As in all sciences, communication with other humans is vital. Communication, at its essence, is the exchange of information between people. According to the National Association of Colleges and Employers, verbal communication is the most important candidate skill:
When asked to assess candidate skills/qualities, employers rated verbal communication skills the most important...
— NACE's Job Outlook 2016 report.
Written communication is no less important. Although formal written communication has existed for many centuries, an emergent form of informal written communication has emerged in the age of the Internet. Individuals in business, family members, and friends communicate via a variety of forms of "instant messaging." A new jargon has emerged built of initialisms, emojis, and emoticons. How many of the following do you know?
Many different forums exist that we'll be required to use, and each has its own rules. Realtime communication streams tend to use many abbreviations and be less formal, whereas printed communication (in a newspaper or a book for example) tends to avoid them.
Your guide might have prepared one or more electronic communication forums for you to use in your studies. These forums enable you to communicate with your colleagues, peers, and others. Some of the most common are below:
- A platform for realtime communication and file sharing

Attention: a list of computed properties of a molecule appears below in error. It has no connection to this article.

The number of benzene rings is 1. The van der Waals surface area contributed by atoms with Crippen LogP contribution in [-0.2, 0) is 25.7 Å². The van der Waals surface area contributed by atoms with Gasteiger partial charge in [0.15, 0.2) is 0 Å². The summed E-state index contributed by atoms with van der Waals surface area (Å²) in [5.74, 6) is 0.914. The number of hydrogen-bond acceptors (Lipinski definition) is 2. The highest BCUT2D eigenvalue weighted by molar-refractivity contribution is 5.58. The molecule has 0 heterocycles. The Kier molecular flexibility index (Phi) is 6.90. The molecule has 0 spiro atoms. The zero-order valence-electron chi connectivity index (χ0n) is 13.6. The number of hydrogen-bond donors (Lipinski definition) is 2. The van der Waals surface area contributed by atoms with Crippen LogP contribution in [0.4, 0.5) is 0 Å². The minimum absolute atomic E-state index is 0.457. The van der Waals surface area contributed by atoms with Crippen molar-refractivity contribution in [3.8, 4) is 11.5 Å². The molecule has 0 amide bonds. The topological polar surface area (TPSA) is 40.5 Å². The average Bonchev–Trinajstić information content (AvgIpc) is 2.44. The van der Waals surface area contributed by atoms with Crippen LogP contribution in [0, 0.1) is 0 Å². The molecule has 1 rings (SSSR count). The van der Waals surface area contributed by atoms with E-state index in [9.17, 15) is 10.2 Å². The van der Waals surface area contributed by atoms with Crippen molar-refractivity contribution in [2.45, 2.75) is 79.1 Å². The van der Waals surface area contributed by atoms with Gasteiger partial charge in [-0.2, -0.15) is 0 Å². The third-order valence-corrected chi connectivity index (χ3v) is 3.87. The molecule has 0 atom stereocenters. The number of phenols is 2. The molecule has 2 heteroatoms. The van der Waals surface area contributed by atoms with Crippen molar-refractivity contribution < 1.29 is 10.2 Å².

- A modern forum for civilized discussion
- A modern forum for discussion
- Text messaging
- Generally used for point-to-point, realtime communication
- Generally used for distributing text to one or more recipients asynchronously
- A website that allows its users to collaboratively edit its content and structure
Different forums are suitable for different purposes. As you use these various communication mechanisms, you'll develop an appreciation for their strengths and weaknesses. Regardless of which forums you use, keep the following rules in mind:
Civil discourse is engagement in discourse (conversation) intended to enhance understanding.
— Mark Kingwell (1995). A civil tongue: justice, dialogue, and the politics of pluralism.
- ALWAYS BE CIVIL
- If you are not sure your post adds to the conversation, think over what you want to say and try again later.
- Be respectful of the topics and the people discussing them, even if you disagree with some of what is being said.
- Criticize ideas, not people
- Absolutely avoid:
- Ad hominem attacks
- Provide reasoned counter-arguments that improve the conversation.
- If you see a problem, flag it!
- Don't post anything that a reasonable person would consider offensive, abusive, or hate speech.
- Do not attempt to impersonate another user (visually or textually).
Many of the above are excerpted from the Discourse FAQ. For more great ideas, read the entire FAQ.
- W1001.20 Because a wide variety of platforms and choices are used, follow the specific instructions provided by your guide.
- Compose a post of one to two paragraphs according to your guide's instructions.
- Reply to at least two classmates outside of your own initial post thread. (Demonstrate more depth and thought than simply stating that "I agree," or "You are wrong.")
|Next experience ID||W1002|
|Knowledge and skills||§10.112|
|Topic areas|| Communication & collaboration|
|Classroom time||20 m|
|Study time||30 m|
|Acquired knowledge||understanding how to use a discussion forum|
|Acquired skill||ability to post to a discussion forum|
ability to respond in a discussion forum
ability to search a discussion forum